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Roller coaster near Mt. Fuji closed for checks after 4 break bones since Dec. 2020

The loop on the "Do-Dodonpa" roller coaster is seen at Fuji-Q Highland in Fujiyoshida, Yamanashi Prefecture, in this file image taken July 6, 2017. (Toshio Odagiri)

KOFU -- Four people have broken bones riding the "Do-Dodonpa" roller coaster at Fuji-Q Highland at the foot of Mount Fuji since December 2020, the Yamanashi Prefectural Government announced Aug. 20.

    The prefectural government says it has sought the ride's suspension until the cause can be identified and a plan to prevent repeat incidents taken. On the same day, Fuji-Q Highland in the prefectural city of Fujiyoshida announced it had closed the ride for inspections starting Aug. 12.

    According to the prefectural government, between December 2020 and August 2021, four people in their 30s to 50s who rode the Do-Dodonpa broke bones including in their neck and back, with full recovery requiring between one and three months.

    The prefectural government seeks reports from businesses based on Ministry of Land, Infrastructure, Transport and Tourism standards in the event of an accident causing death or requiring treatment lasting 30 days or longer. It was not until Aug. 17 this year that Fuji-Q Highland notified the government. Regarding the delayed report, the government is enacting administrative guidance, and on Aug. 21 it will do an on-site inspection based on provisions under the Building Standards Act.

    The roller coaster ride was renovated in 2017, and has proved popular. It accelerates to 180 kilometers per hour in 1.56 seconds over a distance of 69 meters from the starting point. The structure reaches 49 meters from the ground, and its loop's diameter of 39.7 meters makes it among the world's largest.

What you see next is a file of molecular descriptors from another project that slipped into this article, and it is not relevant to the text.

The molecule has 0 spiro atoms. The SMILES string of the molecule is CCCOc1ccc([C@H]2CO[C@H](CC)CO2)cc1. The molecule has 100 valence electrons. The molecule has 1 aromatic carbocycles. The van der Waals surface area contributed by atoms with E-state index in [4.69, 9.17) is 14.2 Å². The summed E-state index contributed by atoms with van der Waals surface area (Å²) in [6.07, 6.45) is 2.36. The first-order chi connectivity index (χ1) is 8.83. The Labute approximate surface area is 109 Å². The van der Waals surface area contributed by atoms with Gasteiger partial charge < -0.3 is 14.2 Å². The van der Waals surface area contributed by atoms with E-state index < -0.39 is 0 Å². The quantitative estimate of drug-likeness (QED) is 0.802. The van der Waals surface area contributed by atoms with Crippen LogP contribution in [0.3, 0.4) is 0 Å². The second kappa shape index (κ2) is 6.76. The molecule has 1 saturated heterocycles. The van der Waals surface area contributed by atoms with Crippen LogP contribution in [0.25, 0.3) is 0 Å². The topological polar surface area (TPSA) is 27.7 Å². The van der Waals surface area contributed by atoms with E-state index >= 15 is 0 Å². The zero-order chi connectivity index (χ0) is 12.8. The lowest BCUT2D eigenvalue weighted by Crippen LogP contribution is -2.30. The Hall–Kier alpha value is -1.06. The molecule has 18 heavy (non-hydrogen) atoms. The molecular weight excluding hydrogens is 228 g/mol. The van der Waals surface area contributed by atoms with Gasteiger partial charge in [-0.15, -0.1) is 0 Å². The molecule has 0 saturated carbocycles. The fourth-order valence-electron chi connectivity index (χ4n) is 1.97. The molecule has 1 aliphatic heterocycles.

Fuji-Q Highland says the physical burden on riders is high, and issues them warnings including to sit in the proper position. A woman in her 30s who rode the roller coaster in December 2020 reported injury, but she also said she "might have been leaning forward during the ride." No issue was found with the machinery, and because no connection between it and the injury could be confirmed, the park did not report the case to the prefectural government.

    Because similar injury reports came in during May and July 2021, the park checked the ride with manufacturers. But still no abnormalities were found. Following a report from a man in his 30s who suffered a broken bone after riding on Aug. 2, the park decided that due to the continued injury reports it would suspend the ride despite no issue being found with it, and report the issue to the prefectural government. The injured people apparently sat in different seats on the ride.

    (Japanese original by Ayano Tanaka, Kofu Bureau)

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